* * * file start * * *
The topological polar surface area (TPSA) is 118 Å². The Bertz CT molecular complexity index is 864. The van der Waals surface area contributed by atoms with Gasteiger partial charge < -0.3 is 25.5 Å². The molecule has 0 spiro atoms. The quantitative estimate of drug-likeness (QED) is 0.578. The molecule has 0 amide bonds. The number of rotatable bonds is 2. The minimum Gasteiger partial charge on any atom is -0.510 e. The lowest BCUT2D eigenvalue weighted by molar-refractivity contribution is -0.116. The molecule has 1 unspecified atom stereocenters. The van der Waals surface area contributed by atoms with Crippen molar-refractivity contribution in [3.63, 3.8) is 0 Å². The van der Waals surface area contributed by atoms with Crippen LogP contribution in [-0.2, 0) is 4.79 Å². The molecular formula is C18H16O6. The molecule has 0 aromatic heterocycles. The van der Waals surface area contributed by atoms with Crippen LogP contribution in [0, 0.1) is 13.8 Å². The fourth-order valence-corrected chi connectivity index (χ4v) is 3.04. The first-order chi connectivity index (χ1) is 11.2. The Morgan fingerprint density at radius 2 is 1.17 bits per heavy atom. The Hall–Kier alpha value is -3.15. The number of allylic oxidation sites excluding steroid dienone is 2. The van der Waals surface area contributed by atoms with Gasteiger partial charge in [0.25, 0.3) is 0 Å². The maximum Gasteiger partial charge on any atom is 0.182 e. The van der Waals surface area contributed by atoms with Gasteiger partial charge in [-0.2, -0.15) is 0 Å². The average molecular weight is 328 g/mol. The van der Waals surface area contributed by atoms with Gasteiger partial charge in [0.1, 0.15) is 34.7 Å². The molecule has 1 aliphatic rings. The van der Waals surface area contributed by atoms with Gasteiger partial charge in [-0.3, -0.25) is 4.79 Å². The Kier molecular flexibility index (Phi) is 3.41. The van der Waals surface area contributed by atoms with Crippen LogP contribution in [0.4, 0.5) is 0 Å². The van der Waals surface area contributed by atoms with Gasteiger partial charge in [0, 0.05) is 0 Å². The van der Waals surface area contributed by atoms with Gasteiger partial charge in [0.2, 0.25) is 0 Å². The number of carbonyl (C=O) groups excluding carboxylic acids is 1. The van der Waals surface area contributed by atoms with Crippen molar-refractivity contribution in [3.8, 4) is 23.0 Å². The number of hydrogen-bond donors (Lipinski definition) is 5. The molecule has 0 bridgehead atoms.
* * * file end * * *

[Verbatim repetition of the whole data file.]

The topological polar surface area (TPSA) is 118 Å². The Bertz CT molecular complexity index is 864. The van der Waals surface area contributed by atoms with Gasteiger partial charge < -0.3 is 25.5 Å². The molecule has 0 spiro atoms. The quantitative estimate of drug-likeness (QED) is 0.578. The molecule has 0 amide bonds. The number of rotatable bonds is 2. The minimum Gasteiger partial charge on any atom is -0.510 e. The lowest BCUT2D eigenvalue weighted by molar-refractivity contribution is -0.116. The molecule has 1 unspecified atom stereocenters. The van der Waals surface area contributed by atoms with Crippen molar-refractivity contribution in [3.63, 3.8) is 0 Å². The van der Waals surface area contributed by atoms with Crippen LogP contribution in [-0.2, 0) is 4.79 Å². The molecular formula is C18H16O6. The molecule has 0 aromatic heterocycles. The van der Waals surface area contributed by atoms with Crippen LogP contribution in [0, 0.1) is 13.8 Å². The fourth-order valence-corrected chi connectivity index (χ4v) is 3.04. The first-order chi connectivity index (χ1) is 11.2. The Morgan fingerprint density at radius 2 is 1.17 bits per heavy atom. The Hall–Kier alpha value is -3.15. The number of allylic oxidation sites excluding steroid dienone is 2. The van der Waals surface area contributed by atoms with Gasteiger partial charge in [0.25, 0.3) is 0 Å². The maximum Gasteiger partial charge on any atom is 0.182 e. The van der Waals surface area contributed by atoms with Gasteiger partial charge in [-0.2, -0.15) is 0 Å². The average molecular weight is 328 g/mol. The van der Waals surface area contributed by atoms with Gasteiger partial charge in [0.1, 0.15) is 34.7 Å². The molecule has 1 aliphatic rings. The van der Waals surface area contributed by atoms with Gasteiger partial charge in [-0.3, -0.25) is 4.79 Å². The Kier molecular flexibility index (Phi) is 3.41. The van der Waals surface area contributed by atoms with Crippen LogP contribution in [0.4, 0.5) is 0 Å². The van der Waals surface area contributed by atoms with Gasteiger partial charge in [0, 0.05) is 0 Å². The van der Waals surface area contributed by atoms with Gasteiger partial charge in [0.2, 0.25) is 0 Å². The number of carbonyl (C=O) groups excluding carboxylic acids is 1. The van der Waals surface area contributed by atoms with Crippen molar-refractivity contribution in [3.8, 4) is 23.0 Å². The number of hydrogen-bond donors (Lipinski definition) is 5. The molecule has 0 bridgehead atoms.